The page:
Lipoprotein nanoplatelets shed new light on biological molecules and cells
An interdisciplinary research team from the University of Illinois at Urbana-Champaign has developed a new material composite derived from quantum dots. These lipoprotein nanoplatelets are rapidly taken up by cells and retain their fluorescence, making them particularly well-suited for imaging cells and understanding disease mechanisms.
"Quantum dots are being widely investigated due to their unique physical, optical, and electronic properties," explained Andrew M. Smith, an assistant professor of bioengineering at Illinois. "Their most important feature is bright, stable light emission that can be tuned across a broad range of colors. This has made them useful for diverse applications as imaging agents and molecular probes in cells and tissues and as light-emitting components of LEDs and TVs."
"These studies are the first example of flat quantum dots, called nanoplatelets, in biological systems," said Smith, whose work is published in the Journal of the American Chemical Society. "We have developed a unique nanoparticle that is flat, like a disc, and encapsulated within a biological particle. These are derived from quantum dots and they similarly emit light, however, they have a slew of interesting optical and structural properties because of their shape. Their light absorbing and light emitting properties are closer those of quantum wells, which are thin-layers used to make lasers. We find that these particles uniquely enter cells very rapidly and we are using them as sensors in living cells."
"The new colloidal material is a hybrid between an inorganic quantum well and an organic nanodisc composed of phospholipids and lipoproteins," explained Sung Jun Lim, a postdoctoral fellow in Smith's research group and first author of the paper, "Lipoprotein Nanoplatelets: Brightly Fluorescent, Zwitterionic Probes with Rapid Cellular Entry." "The phospholipids bind to the flat faces on the nanoplatelet and lipoproteins bind to curved edges to homogeneously entrap the particles in biocompatible materials. They have long-term stability in biological buffers and high salt solutions and are highly fluorescent, with brightness comparable to quantum dots when measured in a solution or at the single-molecule level in a microscope."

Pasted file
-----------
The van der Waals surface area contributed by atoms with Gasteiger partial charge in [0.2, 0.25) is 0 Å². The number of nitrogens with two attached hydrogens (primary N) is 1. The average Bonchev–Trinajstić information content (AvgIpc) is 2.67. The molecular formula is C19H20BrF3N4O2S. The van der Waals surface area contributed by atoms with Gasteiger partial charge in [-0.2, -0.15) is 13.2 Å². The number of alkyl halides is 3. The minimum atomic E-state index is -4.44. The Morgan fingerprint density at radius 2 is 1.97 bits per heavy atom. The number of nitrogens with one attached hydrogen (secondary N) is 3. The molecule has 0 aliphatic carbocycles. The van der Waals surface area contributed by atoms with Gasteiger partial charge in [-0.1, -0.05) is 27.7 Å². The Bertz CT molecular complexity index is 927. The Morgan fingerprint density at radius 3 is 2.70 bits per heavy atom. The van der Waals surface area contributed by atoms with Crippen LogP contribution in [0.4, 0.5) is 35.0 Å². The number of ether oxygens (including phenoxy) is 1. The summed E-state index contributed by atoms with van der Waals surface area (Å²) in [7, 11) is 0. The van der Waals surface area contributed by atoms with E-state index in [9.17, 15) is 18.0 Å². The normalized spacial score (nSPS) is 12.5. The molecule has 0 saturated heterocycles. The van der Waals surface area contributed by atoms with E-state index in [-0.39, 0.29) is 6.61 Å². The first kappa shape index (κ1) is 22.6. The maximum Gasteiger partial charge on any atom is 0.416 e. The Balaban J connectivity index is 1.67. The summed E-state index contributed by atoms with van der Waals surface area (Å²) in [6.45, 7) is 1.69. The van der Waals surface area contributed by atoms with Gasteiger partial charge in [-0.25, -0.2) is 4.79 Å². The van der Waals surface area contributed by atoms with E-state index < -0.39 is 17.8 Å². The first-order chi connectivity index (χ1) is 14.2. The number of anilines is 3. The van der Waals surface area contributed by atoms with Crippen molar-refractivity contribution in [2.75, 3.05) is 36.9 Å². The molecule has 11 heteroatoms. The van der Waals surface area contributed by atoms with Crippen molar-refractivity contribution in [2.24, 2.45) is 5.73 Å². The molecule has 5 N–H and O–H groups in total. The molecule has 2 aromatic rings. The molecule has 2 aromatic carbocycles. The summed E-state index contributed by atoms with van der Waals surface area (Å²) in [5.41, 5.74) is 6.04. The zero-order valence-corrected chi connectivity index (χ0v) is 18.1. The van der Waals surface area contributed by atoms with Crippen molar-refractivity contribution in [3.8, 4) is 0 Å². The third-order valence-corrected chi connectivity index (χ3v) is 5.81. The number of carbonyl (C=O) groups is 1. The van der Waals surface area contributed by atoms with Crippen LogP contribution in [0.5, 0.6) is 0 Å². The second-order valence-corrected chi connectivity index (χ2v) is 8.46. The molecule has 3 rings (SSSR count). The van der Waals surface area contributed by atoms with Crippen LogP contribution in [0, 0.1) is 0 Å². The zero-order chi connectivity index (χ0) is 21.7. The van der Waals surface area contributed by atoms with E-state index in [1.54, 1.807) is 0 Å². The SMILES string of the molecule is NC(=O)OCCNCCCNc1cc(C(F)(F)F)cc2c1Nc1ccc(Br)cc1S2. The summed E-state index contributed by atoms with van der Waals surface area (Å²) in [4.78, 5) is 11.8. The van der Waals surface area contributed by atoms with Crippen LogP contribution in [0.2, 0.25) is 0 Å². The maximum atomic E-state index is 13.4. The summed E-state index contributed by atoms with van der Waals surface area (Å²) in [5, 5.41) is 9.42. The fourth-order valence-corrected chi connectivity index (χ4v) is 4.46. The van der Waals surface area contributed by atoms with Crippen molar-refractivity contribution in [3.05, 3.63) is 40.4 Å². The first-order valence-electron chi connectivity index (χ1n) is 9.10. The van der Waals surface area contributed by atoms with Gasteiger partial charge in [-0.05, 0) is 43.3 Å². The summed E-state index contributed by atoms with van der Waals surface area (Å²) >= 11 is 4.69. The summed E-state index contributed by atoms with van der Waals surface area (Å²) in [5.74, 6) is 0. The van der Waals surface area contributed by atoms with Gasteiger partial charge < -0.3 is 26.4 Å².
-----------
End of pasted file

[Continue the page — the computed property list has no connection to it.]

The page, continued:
According to Smith, these particles are especially useful for single-molecule imaging, where quantum dots have made the biggest impact due to their unique combination of high light emission rate and compact size. Quantum dots have recently enabled the discovery of a host of new biological processes related to human health and disease.
"We think the new capabilities provided by nanoplatelets are valuable for imaging biological molecules and cells, but it was previously challenging to stabilize these nanocrystals in biological media because their unusual dimensions cause them to stick together, aggregate, and lose fluorescence. This new class of nanoplatelets solves these problems and they are stable under harsh biological conditions because they are encapsulated in lipoproteins.
"We expect that this new material composite will reveal, at the single-molecule level, how flat materials interact with biological systems," Smith added. "The unique finding of rapid cellular entry suggests that these materials may be immediately useful for cellular labeling applications to allow highly multiplexed spectral encoding of cellular identity so that we can track metastatic cancer cells in the body. Unique shapes of nanoparticles also have been found to be more efficient for delivering drugs to tumors compared with standard spherical particles, so we are exploring this as well.
This work is the result of a collaboration between Smith's lab and the research group of Aditi Das, an assistant professor of comparative biosciences at Illinois. Other co-authors of the research paper include Mohammad U. Zahid, Daniel R. McDougle, Liang Ma, and Aditi Das. The paper is available online: http://pubs.acs.org/doi/abs/10.1021/jacs.5b11225.